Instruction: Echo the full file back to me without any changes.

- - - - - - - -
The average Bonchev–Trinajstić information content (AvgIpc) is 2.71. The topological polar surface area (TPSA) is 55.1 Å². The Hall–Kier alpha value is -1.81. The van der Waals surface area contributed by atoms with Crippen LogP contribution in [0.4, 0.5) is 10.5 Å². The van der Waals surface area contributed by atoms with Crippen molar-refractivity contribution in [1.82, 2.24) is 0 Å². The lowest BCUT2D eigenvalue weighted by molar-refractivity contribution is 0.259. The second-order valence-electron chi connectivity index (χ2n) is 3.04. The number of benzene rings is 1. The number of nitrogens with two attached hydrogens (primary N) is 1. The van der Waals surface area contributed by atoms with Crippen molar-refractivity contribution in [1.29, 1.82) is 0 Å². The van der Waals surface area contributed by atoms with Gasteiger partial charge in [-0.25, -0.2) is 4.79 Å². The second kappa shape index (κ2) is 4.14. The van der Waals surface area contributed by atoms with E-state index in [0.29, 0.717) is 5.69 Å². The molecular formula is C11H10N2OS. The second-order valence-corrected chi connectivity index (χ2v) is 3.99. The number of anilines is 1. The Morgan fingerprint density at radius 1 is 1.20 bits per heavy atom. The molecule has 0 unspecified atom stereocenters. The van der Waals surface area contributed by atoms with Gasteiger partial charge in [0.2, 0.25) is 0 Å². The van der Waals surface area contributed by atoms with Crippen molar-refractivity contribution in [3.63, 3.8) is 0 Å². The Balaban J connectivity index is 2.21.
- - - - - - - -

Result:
The average Bonchev–Trinajstić information content (AvgIpc) is 2.71. The topological polar surface area (TPSA) is 55.1 Å². The Hall–Kier alpha value is -1.81. The van der Waals surface area contributed by atoms with Crippen LogP contribution in [0.4, 0.5) is 10.5 Å². The van der Waals surface area contributed by atoms with Crippen molar-refractivity contribution in [1.82, 2.24) is 0 Å². The lowest BCUT2D eigenvalue weighted by molar-refractivity contribution is 0.259. The second-order valence-electron chi connectivity index (χ2n) is 3.04. The number of benzene rings is 1. The number of nitrogens with two attached hydrogens (primary N) is 1. The van der Waals surface area contributed by atoms with Crippen molar-refractivity contribution in [1.29, 1.82) is 0 Å². The van der Waals surface area contributed by atoms with Gasteiger partial charge in [-0.25, -0.2) is 4.79 Å². The second kappa shape index (κ2) is 4.14. The van der Waals surface area contributed by atoms with E-state index in [0.29, 0.717) is 5.69 Å². The molecular formula is C11H10N2OS. The second-order valence-corrected chi connectivity index (χ2v) is 3.99. The number of anilines is 1. The Morgan fingerprint density at radius 1 is 1.20 bits per heavy atom. The molecule has 0 unspecified atom stereocenters. The van der Waals surface area contributed by atoms with Gasteiger partial charge in [0.2, 0.25) is 0 Å². The van der Waals surface area contributed by atoms with Crippen molar-refractivity contribution in [3.63, 3.8) is 0 Å². The Balaban J connectivity index is 2.21.